Mental illness is not a weakness – but a catalyst for building strength, spirit and empathy.
This powerful message is conveyed in the film I Am Maris, which was recently supported by Paradigm during the Mill Valley film Festival in Marin County. During this prestigious festival, Paradigm staff supported an after-party and reception of the screening, where attendees enjoyed talking about the film about mental health, self-love and the power of one person’s voice.
I Am Maris: Portrait of a Young Yogi stars 17-year-old Maris Degener, who is tormented by anxiety, depression and a life-threatening eating disorder. As a certified yoga teacher, Maris addresses, in her own words, mental illness and the healing powers of yoga – and ultimately self-acceptance.
Suffering from anxiety since early childhood, Maris’ mother states: “It was worse when she went to bed. Now looking back, I know it was because she was afraid she was going to die. But I didn’t get that. I didn’t get that at all.”
Maris’ anxiety increases until she starts suffering panic attacks in middle school; and during her freshman year, her parents discover she’s cutting herself and purging food. In an attempt to help, her parents put her in therapy, but their daughter doesn’t show up. Months later, they take her to a doctor’s visit, where they discover Maris has been starving herself by eating a mere 200 calories a day. They are then told the unthinkable: that their daughter’s blood pressure is so low, she could die in her sleep.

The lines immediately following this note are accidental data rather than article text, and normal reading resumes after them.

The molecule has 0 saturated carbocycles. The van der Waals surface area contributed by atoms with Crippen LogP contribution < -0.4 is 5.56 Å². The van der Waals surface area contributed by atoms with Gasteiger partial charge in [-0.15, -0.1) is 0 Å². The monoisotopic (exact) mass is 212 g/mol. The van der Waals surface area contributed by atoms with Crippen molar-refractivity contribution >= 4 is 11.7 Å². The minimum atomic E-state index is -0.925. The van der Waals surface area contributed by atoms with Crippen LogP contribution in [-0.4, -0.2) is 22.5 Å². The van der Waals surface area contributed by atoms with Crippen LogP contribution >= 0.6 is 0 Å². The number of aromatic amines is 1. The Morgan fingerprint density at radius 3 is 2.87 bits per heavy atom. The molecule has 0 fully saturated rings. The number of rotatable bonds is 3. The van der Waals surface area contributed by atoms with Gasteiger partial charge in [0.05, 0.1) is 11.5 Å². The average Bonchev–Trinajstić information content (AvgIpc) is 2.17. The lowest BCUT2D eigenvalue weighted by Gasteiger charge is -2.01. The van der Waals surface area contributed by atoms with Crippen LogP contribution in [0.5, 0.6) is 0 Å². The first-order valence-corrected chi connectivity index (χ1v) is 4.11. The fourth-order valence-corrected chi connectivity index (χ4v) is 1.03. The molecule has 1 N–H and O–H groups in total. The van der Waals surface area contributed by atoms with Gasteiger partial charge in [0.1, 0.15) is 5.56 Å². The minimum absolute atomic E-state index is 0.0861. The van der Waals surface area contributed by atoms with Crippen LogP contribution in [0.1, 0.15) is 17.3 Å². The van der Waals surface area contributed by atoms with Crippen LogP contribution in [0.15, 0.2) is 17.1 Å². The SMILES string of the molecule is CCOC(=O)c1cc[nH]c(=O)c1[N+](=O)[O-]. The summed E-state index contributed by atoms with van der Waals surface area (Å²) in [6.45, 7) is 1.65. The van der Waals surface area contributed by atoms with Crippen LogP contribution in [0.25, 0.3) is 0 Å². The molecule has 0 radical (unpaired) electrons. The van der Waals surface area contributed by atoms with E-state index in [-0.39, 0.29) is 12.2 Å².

Immediately, Maris is admitted to Stanford Children’s Hospital, where her goal is not to get better, but to get out. But when she returns home, so does her anxiety.
Maris’ life then takes a sharp turn when she discovers yoga – through which she starts to heal both her mind and her spirit.
At the early age of 16, Maris becomes a licensed yoga teacher, and starts writing a blog about food and yoga. A short time later, at age 17, her story is picked up by CNN, making her an inspiration and role model for females of all ages. To date, Maris has been on the cover of CNN Health, spoken to hundreds of audiences through podcasts and school guest presentations, and been a keynote speaker at the Women’s Strength Summit.
In the end, Maris learns to accept her mental illness as merely a part of her, an illness that along with struggle has instilled strength and empathy.
Maris’ success story shows how a holistic approach like yoga can help improve overall mental health with teens.
Mental Health Treatment at Paradigm
At Paradigm, mental health treatments are based on a holistic approach, implementing a combination of the best traditional and experimental approaches in therapy, both in individual and group settings.
Depending on what teens are interested in, some special therapy approaches at Paradigm include dance therapy, art therapy, writing therapy and equine therapy.
Therapy at Paradigm is also designed to help teens learn healthy habits and positive ways to cope with stress and triggers. For instance, resources and techniques available to teens at Paradigm include exercise, yoga, acupuncture and massage.
Ultimately, Paradigm encourages teens to draw upon old likings and activities, as well as discover new undertakings, as part of an intentional effort to add positive actions to their lifestyles.